So, I got to around 20 or so steepings (lost count), and the flavor is still there. I have to steep so long the water cools, now. That’s my fault, however, because I’m not very skilled at gongfu cha, yet. Some of my steepings were too long, and tasted slightly bitter. I was over-focused on the color. Now, that I know that it’s OK for it to lighten, and it’ll still pack a flavorful punch, I think I probably could’ve managed 30+ steepings out of this. I’ll have to chalk that up to live and learn, I spoze. Definitely worth the experimentation! Plus, there’s still plenty left. This is a very delicious, and flavorful tea. I totally enjoy it better than oolong.

The only thing missing in the experience, is that intense cleansing, centering feeling I get from drinking sencha. It’s more fun, though. Due to the fact that it requires so many steepings, and some skill, I can’t call it the perfect tea. The perfect sheng pu-erh, however? Definitely maybe. Even though, I haven’t experienced anything else to compare it to, I can’t imagine it being any better.

Preparation
Boiling 0 min, 15 sec
David Duckler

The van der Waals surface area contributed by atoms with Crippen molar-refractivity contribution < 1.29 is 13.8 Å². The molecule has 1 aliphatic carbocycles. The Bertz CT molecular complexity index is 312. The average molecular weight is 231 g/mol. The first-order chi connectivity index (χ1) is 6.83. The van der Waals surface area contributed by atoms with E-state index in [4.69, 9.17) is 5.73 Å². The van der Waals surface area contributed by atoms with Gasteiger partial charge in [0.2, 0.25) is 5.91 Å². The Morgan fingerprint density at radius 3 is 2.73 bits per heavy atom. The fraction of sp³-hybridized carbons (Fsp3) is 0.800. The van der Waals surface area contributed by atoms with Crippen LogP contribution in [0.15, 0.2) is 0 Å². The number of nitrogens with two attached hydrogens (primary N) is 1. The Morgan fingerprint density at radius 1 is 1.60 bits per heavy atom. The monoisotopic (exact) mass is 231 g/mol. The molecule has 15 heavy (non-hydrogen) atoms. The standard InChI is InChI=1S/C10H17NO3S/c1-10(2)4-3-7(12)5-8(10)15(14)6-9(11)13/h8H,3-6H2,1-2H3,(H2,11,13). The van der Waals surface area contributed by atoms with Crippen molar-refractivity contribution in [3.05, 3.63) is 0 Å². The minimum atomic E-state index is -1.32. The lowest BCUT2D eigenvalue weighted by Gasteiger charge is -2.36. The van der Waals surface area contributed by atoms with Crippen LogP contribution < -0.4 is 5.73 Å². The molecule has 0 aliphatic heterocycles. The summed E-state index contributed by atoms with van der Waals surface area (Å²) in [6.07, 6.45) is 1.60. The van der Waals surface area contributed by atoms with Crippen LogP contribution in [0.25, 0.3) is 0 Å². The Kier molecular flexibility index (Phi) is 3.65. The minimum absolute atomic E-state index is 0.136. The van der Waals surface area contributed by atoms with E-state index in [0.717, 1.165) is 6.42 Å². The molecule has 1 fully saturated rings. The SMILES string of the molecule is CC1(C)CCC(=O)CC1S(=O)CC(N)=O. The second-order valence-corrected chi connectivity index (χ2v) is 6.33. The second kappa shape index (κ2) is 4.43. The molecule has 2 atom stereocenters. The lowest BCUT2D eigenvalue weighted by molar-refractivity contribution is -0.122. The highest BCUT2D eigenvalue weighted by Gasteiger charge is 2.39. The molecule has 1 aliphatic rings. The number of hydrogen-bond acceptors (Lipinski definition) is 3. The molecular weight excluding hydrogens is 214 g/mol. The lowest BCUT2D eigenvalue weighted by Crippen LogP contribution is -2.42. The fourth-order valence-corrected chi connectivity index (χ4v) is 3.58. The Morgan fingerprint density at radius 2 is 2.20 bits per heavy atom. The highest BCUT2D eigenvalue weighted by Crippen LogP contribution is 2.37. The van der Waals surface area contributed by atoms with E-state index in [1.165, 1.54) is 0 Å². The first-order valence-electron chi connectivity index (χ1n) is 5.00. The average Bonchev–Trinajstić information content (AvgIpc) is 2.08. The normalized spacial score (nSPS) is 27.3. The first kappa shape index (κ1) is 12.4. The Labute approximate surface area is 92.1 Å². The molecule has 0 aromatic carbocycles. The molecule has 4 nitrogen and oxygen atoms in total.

Hi Chad! I am really happy that you like the Artisan Revival. This is one that I am tempted to get a tong (stack of seven bricks) to age just for myself. Having played around with steeping a lot on the sheng pu’ers, I have some suggestions to get the most out of them. I have definitely done 30+ steeping on this tea. First, I use what seems like a lot of leaf. Usually enough to fill the gaiwan 1/4 of the way up. This is a light fluffy tea, so 4 grams, which is normal, looks like a lot. I do this so that I can do really short 1-4 second steepings and experience the way the flavor changes (which you describe really well!). By steeping 20, you have to do maybe 10 seconds. Steeping 30 up to 25 or 20 seconds. I also use boiling water on this sheng pretty often because it is so resistant to bitter or drying tastes. To keep the water hot for those long steepings, I pour boiling water into the gaiwan saucer to act as insulation. It actually works pretty well, and gives you more temperature control.